David La Vere, Professor
Morton Hall 233 | 910.962.3315 | email@example.com
Dr. La Vere, a former Marine infantryman, teaches and researches on Southeastern Indians, especially those of the Carolinas. In the past, he has written extensively on Southern Plains and Texas Indians. He received his PhD from Texas A&M University in 1993, studying with historian Gary Clayton Anderson. La Vere has published seven books, the most recent in 2013 from the University of North Carolina Press, titled The Tuscarora War: Indians, Settlers and the Fight for the Carolina Colonies. Other books include The Lost Rocks: The Dare Stones and the Unsolved Mystery of Sir Walter Raleigh’s Lost Colony (Burnt Mill Press, 2010); Looting Spiro Mounds (University of Oklahoma Press, 2007); The Texas Indians (Texas A&M University Press, 2004); Contrary Neighbors: Southern Plains and Removed Indians in Indian Territory (University of Oklahoma Press, 2000 and winner of the 2001 Oklahoma Book Award for Best Non-Fiction); The Caddo Chiefdoms (University of Nebraska Press, 1998); Life Among the Texas Indians: The WPA Narratives (Texas A&M University Press, 1998).
La Vere has also published several articles, including “The 1937 Chowan River ‘Dare Stone’: A Re-evaluation.” North Carolina Historical Review 86 (July 2009): 251-281 and winner of the R. D. W. Connor Award for the best article appearing in the North Carolina Historical Review during 2009; "Minding Their Own Business: The Kiowa-Comanche-Apache Business Committee of the Early 1900s" in Native Pathways: American Indian Culture and Economic Development in the Twentieth Century. Economic Development and American Indian Culture. Edited by Brian C. Hosmer and Colleen O'Neill. University Press of Colorado, 2004; "Facing Off; Indian-Spanish Rivalry in the Greater Southwest, 1528-1821" in "They Made Us Many Promises": The American Indian Experience, 1524 to the Present (Harlan-Davidson, Inc., 2002) and "Between Kinship and Capitalism: French and Spanish Rivalry in the Colonial Louisiana-Texas Indian Trade, The Journal of Southern History LXIV, No. 2, May 1998.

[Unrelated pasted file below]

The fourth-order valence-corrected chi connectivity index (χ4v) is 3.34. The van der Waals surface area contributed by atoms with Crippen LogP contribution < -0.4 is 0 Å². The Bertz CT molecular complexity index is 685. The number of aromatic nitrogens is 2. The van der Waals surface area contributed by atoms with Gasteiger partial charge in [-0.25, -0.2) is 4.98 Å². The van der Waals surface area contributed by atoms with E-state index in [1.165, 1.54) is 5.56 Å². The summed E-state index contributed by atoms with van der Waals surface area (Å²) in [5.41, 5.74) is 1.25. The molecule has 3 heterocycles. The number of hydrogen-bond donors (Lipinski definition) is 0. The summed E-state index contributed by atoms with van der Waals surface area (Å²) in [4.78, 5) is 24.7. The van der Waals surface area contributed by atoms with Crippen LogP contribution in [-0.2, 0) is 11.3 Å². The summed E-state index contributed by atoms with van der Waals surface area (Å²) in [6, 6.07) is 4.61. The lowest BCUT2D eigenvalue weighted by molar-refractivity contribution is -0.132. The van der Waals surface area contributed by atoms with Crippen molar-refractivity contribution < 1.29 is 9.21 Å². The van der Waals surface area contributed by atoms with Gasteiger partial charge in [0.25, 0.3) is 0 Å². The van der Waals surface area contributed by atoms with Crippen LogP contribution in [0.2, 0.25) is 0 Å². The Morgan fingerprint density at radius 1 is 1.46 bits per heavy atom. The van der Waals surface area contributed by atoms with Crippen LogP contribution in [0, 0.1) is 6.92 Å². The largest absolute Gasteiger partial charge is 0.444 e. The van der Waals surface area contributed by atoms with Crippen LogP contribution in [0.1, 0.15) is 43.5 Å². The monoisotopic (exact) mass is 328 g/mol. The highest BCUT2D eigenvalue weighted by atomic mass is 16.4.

At UNCW, La Vere teaches several American Indian history classes, including American Indian History Before 1900 (HST 336), American Indian History After 1900 (HST 337), North Carolina Indian History (HST 250) and other such classes in both undergraduate and graduate seminars.
Professor La Vere welcomes graduate and undergraduate students who wish to study American Indian history. Over the years, he has built a rather large collection of Indian-related microfilm at the UNCW library. North Carolina, the Southeast, and the Southern Plains have a rich Indian history, while North Carolina itself has over 100,000 American Indians living in the state, so research and thesis topics abound. He has also been fortunate to have had very good students study with him, some who have written articles in his seminars and then gone on to have them published in various historical journals. Several of his students have been accepted into PhD programs with some going on to professorial positions at universities. Others have become respected teachers at community colleges. Native American history is an exciting area to work in.
La Vere is a member of the Western History Association, the American Society for Ethnohistory, the Texas State Historical Association, and the Louisiana History Association.
Click to see photo of UNCW Chancellor Rosemary DePaolo presenting First Lady Laura Bush with a copy of my recent book, The Texas Indians, in August 2004.
Click here to see a photo of Dr. La Vere with Josh Bernstein, host of the History Channel's show, Digging for the Truth. Dr. La Vere served as an on-camera commentator on the show about North Carolina's Lost Colony of Roanoke. Picture from May 2005.
For more information, click on Dr. La Vere's personal web page: